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Matt Stroup

Roundball Stew

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Stew: Second Half Survival

Friday, January 11, 2019


 

As I sit here writing this column, we are on Day 88 out of 177 in this NBA regular season.

Twelve teams have played exactly 41 games. No one has played less than 40, or more than 43.

In other words, if this isn’t the halfway point of the season, there is no such thing.

(I don’t actually know why I’m arguing this point; I think we’re probably all in agreement here.)

Anyhow, as we pause atop this scenic overlook to reflect for a moment before proceeding onward into the valley for the second half, here are five tips for surviving the remainder of the fantasy hoops season ahead:

1. Know Your 2nd Half Heroes

Let’s be clear: We all know that we’d be taking Anthony Davis, James Harden, Karl-Anthony Towns and friends at the top of drafts if the season was starting today. But here are 10 slightly less obvious (or in some cases, way less obvious) names who are all set up for big second halves (and yes, this is a sublist of 10 within the bigger list of five, just to make things more confusing). The number next to each player is his 9-category rank the last month:

1. LaMarcus Aldridge (13) — A 56-point game yesterday certainly helps tilt things in his favor, but either way he’s up to 33rd overall on the season (and is No. 23 in 9-category leagues the last two months).

2. Bradley Beal (15) — You probably know that Beal has been really good. How good though? The last month, he’s at 26.7 ppg, 5.7 rpg, 5.5 apg, 1.5 spg and 2.9 3s over a 15-game span. And keep in mind, John Wall’s season only ended seven games ago. It’s not crazy to think that Beal can make a run at the top 10.

3. Deandre Ayton (20) — The last month (15 games), he’s at 60.5 percent from the field and 82.2 from the line (and is shooting 60.0 / 78.4 for the season). The last player to shoot above 60 from the field and 80 from the line for a full season? That would be Kevin McHale, in 1986-87.

4. Marcus Morris (28) — I don’t put him anywhere close to the guys above him in terms of value, but at some point I’m going to stop expecting the wheels to fall off — and that time is now. Morris has hit double-digit points in 19 of his last 21, posting 17.0 ppg, 5.5 rpg, 0.7 spg, 0.4 bpg and 2.7 3s — on 51.4 percent from the field and 91.2 from the line with just 0.8 turnovers. Quietly, he’s developed into a 9-category assassin.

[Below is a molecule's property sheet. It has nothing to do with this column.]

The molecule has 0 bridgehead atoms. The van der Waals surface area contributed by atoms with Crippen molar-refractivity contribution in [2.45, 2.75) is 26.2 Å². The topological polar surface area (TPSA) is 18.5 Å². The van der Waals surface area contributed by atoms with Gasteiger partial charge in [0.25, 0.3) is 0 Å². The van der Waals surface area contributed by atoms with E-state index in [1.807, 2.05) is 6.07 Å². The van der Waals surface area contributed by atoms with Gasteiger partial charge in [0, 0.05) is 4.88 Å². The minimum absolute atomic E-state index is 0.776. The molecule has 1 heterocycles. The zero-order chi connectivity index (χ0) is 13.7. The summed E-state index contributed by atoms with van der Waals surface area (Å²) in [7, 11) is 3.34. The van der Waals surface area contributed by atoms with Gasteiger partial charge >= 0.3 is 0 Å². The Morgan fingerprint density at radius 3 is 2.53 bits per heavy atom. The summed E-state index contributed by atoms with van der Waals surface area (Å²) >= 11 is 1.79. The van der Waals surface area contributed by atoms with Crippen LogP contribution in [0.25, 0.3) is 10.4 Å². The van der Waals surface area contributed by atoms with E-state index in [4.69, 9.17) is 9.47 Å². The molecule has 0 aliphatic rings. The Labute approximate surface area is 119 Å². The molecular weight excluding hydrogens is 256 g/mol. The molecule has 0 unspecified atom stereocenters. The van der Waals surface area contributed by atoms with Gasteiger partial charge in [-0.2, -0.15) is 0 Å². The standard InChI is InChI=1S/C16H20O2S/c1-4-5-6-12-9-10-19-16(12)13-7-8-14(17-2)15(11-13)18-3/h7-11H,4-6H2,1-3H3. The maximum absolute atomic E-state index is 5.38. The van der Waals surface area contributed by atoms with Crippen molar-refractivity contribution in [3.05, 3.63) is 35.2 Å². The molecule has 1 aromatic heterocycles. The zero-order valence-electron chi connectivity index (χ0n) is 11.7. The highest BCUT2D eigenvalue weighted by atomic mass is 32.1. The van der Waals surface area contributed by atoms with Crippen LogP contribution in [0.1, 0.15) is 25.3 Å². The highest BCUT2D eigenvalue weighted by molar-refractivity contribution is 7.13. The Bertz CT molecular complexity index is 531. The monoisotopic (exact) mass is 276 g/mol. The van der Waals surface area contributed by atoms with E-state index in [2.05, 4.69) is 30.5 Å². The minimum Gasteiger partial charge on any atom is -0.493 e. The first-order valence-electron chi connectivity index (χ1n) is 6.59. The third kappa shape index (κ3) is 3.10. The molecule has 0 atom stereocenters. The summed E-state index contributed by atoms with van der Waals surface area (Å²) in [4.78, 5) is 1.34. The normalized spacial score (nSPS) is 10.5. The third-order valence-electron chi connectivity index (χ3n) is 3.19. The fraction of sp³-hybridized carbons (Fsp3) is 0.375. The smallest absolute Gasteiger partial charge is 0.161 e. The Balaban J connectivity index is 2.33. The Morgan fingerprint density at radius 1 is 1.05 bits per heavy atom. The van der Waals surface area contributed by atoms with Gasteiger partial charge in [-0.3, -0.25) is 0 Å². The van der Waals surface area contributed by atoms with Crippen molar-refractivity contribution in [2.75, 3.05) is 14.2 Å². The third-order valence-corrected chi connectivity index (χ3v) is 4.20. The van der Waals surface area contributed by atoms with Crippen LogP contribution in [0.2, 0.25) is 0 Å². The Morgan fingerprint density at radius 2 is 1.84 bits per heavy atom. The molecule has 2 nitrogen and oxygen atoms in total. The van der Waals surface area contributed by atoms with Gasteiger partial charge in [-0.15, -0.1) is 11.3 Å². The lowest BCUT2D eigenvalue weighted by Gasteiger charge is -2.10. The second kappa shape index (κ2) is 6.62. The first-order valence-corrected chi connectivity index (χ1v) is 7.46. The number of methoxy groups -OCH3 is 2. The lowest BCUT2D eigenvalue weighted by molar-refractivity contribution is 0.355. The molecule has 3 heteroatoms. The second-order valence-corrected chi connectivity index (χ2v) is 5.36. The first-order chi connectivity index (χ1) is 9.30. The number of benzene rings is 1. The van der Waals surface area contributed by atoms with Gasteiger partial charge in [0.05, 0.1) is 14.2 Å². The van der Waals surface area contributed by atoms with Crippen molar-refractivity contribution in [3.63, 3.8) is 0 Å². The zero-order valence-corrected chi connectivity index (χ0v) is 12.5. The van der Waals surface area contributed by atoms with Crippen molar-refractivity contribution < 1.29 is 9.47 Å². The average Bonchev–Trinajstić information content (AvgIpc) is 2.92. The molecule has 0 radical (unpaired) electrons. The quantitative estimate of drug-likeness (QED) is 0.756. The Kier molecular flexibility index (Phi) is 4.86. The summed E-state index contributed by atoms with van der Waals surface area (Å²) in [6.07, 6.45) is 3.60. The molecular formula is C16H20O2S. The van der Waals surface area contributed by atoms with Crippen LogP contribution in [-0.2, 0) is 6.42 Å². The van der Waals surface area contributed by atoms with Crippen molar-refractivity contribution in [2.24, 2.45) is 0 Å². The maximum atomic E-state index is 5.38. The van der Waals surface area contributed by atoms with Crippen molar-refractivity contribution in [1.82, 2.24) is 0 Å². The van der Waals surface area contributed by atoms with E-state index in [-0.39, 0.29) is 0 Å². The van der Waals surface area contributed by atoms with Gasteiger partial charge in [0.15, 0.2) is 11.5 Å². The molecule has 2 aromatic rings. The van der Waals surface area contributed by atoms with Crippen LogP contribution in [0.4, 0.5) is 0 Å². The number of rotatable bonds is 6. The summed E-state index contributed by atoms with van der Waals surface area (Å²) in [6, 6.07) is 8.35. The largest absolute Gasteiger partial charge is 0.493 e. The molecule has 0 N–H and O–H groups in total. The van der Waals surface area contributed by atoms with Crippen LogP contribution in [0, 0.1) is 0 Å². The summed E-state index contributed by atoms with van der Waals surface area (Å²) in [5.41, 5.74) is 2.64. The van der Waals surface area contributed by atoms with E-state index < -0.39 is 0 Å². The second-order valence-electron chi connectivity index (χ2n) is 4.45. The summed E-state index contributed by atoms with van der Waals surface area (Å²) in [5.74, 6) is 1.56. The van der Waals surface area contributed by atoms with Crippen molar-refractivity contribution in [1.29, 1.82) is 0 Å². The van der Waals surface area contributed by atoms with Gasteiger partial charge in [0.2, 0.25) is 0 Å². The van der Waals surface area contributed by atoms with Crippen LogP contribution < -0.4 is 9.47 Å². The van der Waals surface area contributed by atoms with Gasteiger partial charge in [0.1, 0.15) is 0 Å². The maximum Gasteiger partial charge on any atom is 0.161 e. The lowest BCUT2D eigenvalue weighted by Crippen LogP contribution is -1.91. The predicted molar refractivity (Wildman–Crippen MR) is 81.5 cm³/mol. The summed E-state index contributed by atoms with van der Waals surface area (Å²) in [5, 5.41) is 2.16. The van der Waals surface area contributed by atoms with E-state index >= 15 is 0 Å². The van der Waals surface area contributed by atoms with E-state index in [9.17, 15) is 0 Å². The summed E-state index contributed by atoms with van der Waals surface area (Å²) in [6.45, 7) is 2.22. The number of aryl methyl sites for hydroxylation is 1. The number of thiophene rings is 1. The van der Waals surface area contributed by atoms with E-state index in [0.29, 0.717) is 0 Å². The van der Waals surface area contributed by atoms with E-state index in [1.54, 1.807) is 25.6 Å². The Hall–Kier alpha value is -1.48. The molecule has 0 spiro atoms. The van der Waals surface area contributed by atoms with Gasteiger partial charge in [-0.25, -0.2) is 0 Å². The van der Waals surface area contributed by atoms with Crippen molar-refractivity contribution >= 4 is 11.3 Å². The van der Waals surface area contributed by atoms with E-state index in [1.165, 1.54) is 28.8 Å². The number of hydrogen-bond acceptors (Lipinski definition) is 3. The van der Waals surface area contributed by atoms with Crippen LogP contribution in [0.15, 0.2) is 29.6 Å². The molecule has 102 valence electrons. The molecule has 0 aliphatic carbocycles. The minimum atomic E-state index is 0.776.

5. Thaddeus Young (33) — Last 21 games: 15.1 ppg, 6.7 rpg, 2.0 apg, 1.8 spg, 0.6 bpg and 0.6 3s.

6. Richaun Holmes (41) — Wait, what? Yes, it’s a little bit of a technicality in 9-category leagues because he gets a significant boost from never turning it over (three turnovers total the last month), but Holmes is still providing sneaky value as Ayton’s backup with averages of 10.7 ppg, 4.6 rpg, 0.9 spg and 1.4 bpg (70.0 FG / 83.3 FT) his last 20 games. Holmes is owned in just 24 percent of Yahoo leagues.

7. De’Aaron Fox (42) — Obviously this is a wide-ranging list when you have Holmes and Fox right next to each other. Do with it what you will. Over his last 22 games, Fox has averaged 18.2 ppg, 7.1 apg, 2.3 spg, 0.6 bpg and 1.1 3s.

8. Thomas Bryant (43) — His minutes have taken a slight hit recently with some lopsided games. He’s still averaging 13.0 ppg, 7.7 rpg, 0.9 spg and 1.1 bpg (66.7 FG / 89.5 FT) in seven games since John Wall’s season ended.

9. Lou Williams (48) — In 11 games since returning from his injured hammy, Sweet Lou has put up 21.7 ppg, 6.0 apg and 1.6 3s — on 48.4 percent from the field and 84.9 from the line (on nearly eight attempts a game).

10. Derrick White (55) — His season truly took flight with a six-steal game in late December. In his last eight (including that one), he has shot 66.7 percent from the field (not a typo) and 83.3 from the line, with 16.8 ppg, 4.0 rpg, 3.3 apg, 1.6 spg, 0.5 bpg and 1.1 3s. Adding him (or not having dropped him during his struggles) is like winning the waiver wire lottery.

2. Target the Underperforming Big Names